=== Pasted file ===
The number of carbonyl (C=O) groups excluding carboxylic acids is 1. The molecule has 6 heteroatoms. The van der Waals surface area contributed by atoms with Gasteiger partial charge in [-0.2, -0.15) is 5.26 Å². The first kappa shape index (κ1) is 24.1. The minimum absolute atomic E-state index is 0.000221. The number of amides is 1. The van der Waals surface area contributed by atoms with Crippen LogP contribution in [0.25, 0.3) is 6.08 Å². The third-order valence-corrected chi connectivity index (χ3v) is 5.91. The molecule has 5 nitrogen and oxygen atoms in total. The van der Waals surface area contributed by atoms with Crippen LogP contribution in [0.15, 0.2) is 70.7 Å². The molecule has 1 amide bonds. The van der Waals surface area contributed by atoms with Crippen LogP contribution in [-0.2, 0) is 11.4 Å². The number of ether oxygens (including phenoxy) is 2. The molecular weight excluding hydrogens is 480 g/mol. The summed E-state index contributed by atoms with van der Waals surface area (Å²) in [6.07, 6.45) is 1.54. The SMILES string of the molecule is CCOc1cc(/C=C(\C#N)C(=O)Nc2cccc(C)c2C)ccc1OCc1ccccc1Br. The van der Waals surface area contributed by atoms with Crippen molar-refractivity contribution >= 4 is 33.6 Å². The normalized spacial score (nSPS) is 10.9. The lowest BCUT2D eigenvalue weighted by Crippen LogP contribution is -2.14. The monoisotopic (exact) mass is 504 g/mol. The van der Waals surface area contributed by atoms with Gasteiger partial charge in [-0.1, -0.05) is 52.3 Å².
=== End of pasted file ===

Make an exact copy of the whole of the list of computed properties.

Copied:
The number of carbonyl (C=O) groups excluding carboxylic acids is 1. The molecule has 6 heteroatoms. The van der Waals surface area contributed by atoms with Gasteiger partial charge in [-0.2, -0.15) is 5.26 Å². The first kappa shape index (κ1) is 24.1. The minimum absolute atomic E-state index is 0.000221. The number of amides is 1. The van der Waals surface area contributed by atoms with Crippen LogP contribution in [0.25, 0.3) is 6.08 Å². The third-order valence-corrected chi connectivity index (χ3v) is 5.91. The molecule has 5 nitrogen and oxygen atoms in total. The van der Waals surface area contributed by atoms with Crippen LogP contribution in [0.15, 0.2) is 70.7 Å². The molecule has 1 amide bonds. The van der Waals surface area contributed by atoms with Crippen LogP contribution in [-0.2, 0) is 11.4 Å². The number of ether oxygens (including phenoxy) is 2. The molecular weight excluding hydrogens is 480 g/mol. The summed E-state index contributed by atoms with van der Waals surface area (Å²) in [6.07, 6.45) is 1.54. The SMILES string of the molecule is CCOc1cc(/C=C(\C#N)C(=O)Nc2cccc(C)c2C)ccc1OCc1ccccc1Br. The van der Waals surface area contributed by atoms with Crippen molar-refractivity contribution >= 4 is 33.6 Å². The normalized spacial score (nSPS) is 10.9. The lowest BCUT2D eigenvalue weighted by Crippen LogP contribution is -2.14. The monoisotopic (exact) mass is 504 g/mol. The van der Waals surface area contributed by atoms with Gasteiger partial charge in [-0.1, -0.05) is 52.3 Å².